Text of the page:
Lab-grown diamonds a rage in China and the West, but trend eludes India

Topics diamond

For some decades, De Beers, the world’s largest diamond miner, has been focusing on a product that essentially competes with its core business: synthetic or lab-grown diamonds (LGDs). Initially, the UK-headquartered major produced LGDs for industrial purposes through a subsidiary called Element Six. Then in 2018, it set up Lightbox Jewelry, a fashion jewellery business built on LGDs.

This retail line from the conglomerate that controls a third of the world’s natural diamond business is the strongest signal yet of a growing market that offers India major opportunities for exports and creating a domestic market. Being lab-created, LGDs are considerably cheaper than natural diamonds — they cost about $800 or Rs 56,800 a carat compared with Rs 4 lakh a carat for a benchmark variety of polished diamonds (they should not be confused with Cubic Zirconia, which is a cheaper variety of stone).  

With global natural diamond supplies predicted to start declining from this year (unless new mines are found), LGDs are gaining ground as a useful disruptive technology. They account for just 4 per cent of natural diamond market right now, but are projected to grow to around 15 per cent by 2030.  

Paul Zimnisky, a New York-based independent diamond analyst and consultant, estimates that LGD production has grown 35 per cent in 2019 (about 4-5 million rough carats), over the year before. Ziminisky excludes diamonds below 0.5 carat but, according to Bain and Co, it is on this sub-one carat category that producers are now focusing.

What’s driving this growth is falling prices. Zimnisky said LGDs are selling 45 to 55 per cent less than the price of equivalent natural diamonds, down from a 35 to 45 per cent discount a year ago. According to De Beers’ research, consumers view LGDs as a product category distinct from natural diamonds. “Following the launch of Lightbox Jewelry, wholesale prices for LGDs decreased by around 60 per cent within a six-month period. Retail prices have also seen consistent declines, having fallen by around 20-30 per cent since the start of 2019,” a company spokesman said. This trend is consistent with prices for laboratory-grown ruby, sapphires and other precious stones, which retail at 10 per cent the price of the natural stone.

This trend has, however, eluded India, one of the world’s largest exporters of polished natural diamonds and gems. India accounts for 15 per cent of global LGDs, mainly in polished form, and exports virtually all it produces. In contrast China, which produces about 40 per cent of LGDs, mainly in the form of roughs, accounts for 10 per cent of global demand, the largest after the United States.  

Cultural factors chiefly account for the poor LGD market in India. As the Global Diamond Industry Report (prepared by Bain and Antwerp World Diamond Center) pointed out, “Acceptance of lab grown diamonds in India is negligible as people seek spiritual meaning in the natural gemstones.” This apart, rich consumers in India prefer the uniqueness of natural diamonds.

Adds Rajiv Popley, director, Popley Group, which has jewellery stores in India and in Dubai, “Indian consumers have always valued higher quality jewellery. Through mythology & history, premium gemstones and high quality diamonds have always been iconic to the Indian community.”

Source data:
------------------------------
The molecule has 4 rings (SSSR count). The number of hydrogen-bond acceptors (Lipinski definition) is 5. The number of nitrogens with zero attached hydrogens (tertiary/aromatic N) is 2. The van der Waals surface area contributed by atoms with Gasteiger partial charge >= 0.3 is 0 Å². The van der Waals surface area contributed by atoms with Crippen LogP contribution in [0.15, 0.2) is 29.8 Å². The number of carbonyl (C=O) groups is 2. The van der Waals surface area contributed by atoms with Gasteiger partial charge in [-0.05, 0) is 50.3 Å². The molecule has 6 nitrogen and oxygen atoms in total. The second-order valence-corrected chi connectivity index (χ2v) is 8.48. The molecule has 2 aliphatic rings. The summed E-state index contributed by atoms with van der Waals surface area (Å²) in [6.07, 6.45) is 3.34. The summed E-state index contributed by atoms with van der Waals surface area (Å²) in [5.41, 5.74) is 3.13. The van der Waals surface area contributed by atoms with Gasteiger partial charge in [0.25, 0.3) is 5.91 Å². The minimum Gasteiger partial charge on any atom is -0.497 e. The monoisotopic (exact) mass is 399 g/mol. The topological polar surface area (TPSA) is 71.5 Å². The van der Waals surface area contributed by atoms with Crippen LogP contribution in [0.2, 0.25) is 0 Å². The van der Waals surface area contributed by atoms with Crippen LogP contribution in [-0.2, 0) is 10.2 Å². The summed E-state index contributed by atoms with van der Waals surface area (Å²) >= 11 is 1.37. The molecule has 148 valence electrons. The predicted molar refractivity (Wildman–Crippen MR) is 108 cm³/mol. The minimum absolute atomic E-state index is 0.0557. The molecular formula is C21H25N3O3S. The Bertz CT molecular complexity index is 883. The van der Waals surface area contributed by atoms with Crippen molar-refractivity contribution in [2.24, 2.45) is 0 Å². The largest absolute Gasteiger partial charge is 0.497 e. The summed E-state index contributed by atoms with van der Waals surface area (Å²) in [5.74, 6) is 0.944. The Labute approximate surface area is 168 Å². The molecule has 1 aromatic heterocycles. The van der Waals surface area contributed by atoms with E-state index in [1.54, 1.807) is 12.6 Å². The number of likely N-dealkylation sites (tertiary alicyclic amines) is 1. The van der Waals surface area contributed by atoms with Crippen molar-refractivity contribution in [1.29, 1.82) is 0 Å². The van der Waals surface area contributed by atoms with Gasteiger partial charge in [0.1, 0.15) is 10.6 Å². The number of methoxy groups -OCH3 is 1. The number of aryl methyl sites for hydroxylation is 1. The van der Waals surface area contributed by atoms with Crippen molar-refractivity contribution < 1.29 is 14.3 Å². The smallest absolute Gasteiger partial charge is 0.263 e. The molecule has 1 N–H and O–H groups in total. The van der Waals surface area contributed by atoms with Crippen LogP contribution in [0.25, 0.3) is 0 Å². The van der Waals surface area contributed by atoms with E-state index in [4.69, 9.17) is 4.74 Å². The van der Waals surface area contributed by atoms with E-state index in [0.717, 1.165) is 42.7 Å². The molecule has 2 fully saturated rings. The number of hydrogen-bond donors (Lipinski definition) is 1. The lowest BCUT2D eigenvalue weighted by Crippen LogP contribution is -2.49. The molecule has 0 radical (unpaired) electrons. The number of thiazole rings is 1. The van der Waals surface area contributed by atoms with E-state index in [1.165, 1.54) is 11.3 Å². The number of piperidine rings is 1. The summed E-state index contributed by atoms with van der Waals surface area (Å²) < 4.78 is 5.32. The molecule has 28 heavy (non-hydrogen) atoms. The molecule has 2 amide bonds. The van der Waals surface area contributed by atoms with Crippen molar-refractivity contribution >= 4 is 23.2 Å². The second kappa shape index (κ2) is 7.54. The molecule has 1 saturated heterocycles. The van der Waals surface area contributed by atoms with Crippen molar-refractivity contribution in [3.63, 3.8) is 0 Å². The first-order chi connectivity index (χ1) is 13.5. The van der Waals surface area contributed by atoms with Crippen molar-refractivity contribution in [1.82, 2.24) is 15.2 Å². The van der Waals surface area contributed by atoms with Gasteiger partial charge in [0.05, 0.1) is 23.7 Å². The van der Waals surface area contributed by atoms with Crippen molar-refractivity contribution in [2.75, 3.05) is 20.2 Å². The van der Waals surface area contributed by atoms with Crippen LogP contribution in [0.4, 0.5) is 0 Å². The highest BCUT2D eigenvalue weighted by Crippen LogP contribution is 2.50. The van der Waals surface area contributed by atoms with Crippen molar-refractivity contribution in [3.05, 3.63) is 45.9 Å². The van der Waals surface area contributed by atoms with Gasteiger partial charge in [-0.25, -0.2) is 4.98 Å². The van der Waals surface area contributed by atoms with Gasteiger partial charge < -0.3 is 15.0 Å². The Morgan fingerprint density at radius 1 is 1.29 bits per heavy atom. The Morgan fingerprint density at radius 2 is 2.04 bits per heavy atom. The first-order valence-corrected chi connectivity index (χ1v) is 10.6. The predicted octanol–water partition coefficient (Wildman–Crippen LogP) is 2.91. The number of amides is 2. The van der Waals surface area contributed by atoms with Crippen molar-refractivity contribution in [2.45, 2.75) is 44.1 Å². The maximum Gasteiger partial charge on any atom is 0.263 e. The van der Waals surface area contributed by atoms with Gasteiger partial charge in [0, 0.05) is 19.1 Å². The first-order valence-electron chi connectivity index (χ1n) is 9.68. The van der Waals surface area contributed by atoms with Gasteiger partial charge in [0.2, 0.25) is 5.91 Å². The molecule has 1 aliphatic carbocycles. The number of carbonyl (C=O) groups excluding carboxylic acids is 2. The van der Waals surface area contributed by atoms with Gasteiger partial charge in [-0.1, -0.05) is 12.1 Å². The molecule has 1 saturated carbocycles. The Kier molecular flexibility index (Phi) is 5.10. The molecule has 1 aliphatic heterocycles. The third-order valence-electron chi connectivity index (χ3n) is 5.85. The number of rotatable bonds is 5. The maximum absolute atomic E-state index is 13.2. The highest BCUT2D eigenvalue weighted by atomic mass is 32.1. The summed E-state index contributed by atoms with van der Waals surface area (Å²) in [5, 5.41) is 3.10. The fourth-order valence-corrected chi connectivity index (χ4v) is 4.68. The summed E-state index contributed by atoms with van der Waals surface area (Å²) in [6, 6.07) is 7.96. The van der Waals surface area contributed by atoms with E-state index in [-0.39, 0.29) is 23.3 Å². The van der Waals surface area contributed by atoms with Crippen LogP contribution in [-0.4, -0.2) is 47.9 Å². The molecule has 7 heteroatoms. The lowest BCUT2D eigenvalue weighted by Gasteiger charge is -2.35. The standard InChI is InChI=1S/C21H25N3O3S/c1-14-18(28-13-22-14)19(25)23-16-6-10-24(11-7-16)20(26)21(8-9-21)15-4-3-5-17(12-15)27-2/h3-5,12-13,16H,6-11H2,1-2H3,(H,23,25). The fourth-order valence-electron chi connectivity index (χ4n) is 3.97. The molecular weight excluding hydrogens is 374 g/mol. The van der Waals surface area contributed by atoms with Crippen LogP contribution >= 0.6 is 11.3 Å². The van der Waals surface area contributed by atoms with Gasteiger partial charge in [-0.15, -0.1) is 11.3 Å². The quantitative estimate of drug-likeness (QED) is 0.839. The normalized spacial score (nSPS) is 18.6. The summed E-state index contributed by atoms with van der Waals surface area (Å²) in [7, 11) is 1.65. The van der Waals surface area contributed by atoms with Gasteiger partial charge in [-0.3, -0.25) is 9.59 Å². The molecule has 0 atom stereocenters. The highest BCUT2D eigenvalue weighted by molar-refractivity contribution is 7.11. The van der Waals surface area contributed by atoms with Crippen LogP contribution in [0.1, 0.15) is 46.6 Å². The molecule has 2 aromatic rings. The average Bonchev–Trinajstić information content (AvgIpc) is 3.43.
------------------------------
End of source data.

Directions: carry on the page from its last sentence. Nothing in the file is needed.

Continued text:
Even if the domestic market doesn’t acquire critical mass, the LGD market offers India’s languishing gems and jewellery business a sparkling new opportunity. India is the world’s second largest LGD producer, and in the April- December 2019 period, India’s polished LGD exports doubled to $312.06 million, according to the Gems and Jewellery Export Promotion Council (GJEPC). Exports of natural polished diamond exports, by contrast, have been down 17.89 per cent to $14.67 bn in the same period.

According to GJEPC vice chairman Colin Shah, “With the help of new technology for lab grown diamonds manufacturing, LGDs are expected to redefine the global gem and jewellery industry. Newly developed categories of LGD are characterised with the same properties of natural diamond but with a difference of cost, time and has positive ecological impact because they don’t have to be mined.”

In India, the traditional jewellery processing centres of Mumbai and Surat are centres for LGDs (the latter mainly for polishing). Many traders also prefer to deal in import of rough LGDs from China and export polished ones to the US, the largest market for India’s polished diamonds. In India, however, many of these players prefer to remain low profile because they have been trading or dealing with natural diamonds, which has been through a rough patch recently.

De Beers’ Lightbox Jewelry is expected to change the rules of the game. Element Six is currently constructing a new LGD production facility in Gresham, Oregon to produce stones for Lightbox; this facility will ramp up to full production over the course of the next year and will have the capacity to produce around 200,000 – 250,000 polished carats of LGDs annually. Prices are expected to fall further when this line comes to market, suggesting an opportunity for jewellers to create a vibrant new market in India



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